Article quick-view

Investigation of the geometric property hull for infiltrated solid oxide fuel cell electrodes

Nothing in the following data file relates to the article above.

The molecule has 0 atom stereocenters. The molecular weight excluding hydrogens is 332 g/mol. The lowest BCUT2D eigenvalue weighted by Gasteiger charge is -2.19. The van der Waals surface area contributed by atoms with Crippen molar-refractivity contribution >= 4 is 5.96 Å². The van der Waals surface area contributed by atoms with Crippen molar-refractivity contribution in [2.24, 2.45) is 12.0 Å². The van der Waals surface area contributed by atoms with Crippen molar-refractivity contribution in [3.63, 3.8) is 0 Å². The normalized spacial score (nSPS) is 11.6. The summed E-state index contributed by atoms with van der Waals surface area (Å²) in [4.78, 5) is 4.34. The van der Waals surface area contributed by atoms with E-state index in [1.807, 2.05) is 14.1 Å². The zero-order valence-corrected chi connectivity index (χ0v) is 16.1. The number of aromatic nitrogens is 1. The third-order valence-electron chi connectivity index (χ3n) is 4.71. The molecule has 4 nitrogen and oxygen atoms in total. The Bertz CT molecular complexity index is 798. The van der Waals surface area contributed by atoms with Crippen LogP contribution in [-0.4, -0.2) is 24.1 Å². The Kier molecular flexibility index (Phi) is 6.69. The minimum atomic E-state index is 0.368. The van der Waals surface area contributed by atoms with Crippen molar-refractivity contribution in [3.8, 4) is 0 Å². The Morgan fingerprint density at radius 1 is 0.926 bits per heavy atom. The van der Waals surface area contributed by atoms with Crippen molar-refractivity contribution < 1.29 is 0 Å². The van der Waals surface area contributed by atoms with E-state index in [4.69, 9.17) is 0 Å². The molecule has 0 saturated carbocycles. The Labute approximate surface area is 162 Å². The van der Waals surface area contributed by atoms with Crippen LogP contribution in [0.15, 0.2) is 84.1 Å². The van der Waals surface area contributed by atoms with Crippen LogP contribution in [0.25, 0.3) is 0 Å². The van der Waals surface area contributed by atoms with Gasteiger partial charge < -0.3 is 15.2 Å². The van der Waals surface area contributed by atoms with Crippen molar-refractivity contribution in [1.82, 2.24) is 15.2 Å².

Design of optimal microstructures for infiltrated solid oxide fuel cell (SOFC) electrodes is a complicated task because of the multitude of electro-chemo-physical phenomena taking place simultaneously that directly affect working conditions (cell temperature, current density, and flow rates) of the SOFC electrode and therefore its performance. In this study, an innovative design paradigm is presented to obtain a part of geometry-related electrochemical and physical properties of an infiltrated SOFC electrode. A range of digitally realized microstructures with different backbone porosity and electrocatalyst particle loading under various deposition conditions are generated. Triple phase boundary (TPB), active surface density of particles, and gas transport factor are evaluated in realized models on the basis of selected infiltration strategy. On the basis of this database, a neural network is trained to relate desired range of input geometric parameters to a property hull. The effect of backbone porosity, loading, distribution, and aggregation behavior of particles is systematically investigated on the performance indicators. It is shown that from the microstructures with very high amount of TPB and particle contact surface density, a relatively low gas diffusion factor should be expected; meanwhile, increasing those parameters does not have sensible contradiction with each other. Excessive agglomerating of particles has a negative effect on TPB density, but the distribution of seeds always has a positive effect. Direct search and genetic algorithm optimization techniques are used finally to achieve optimal microstructures on the basis of assumed target functions for effective geometric properties.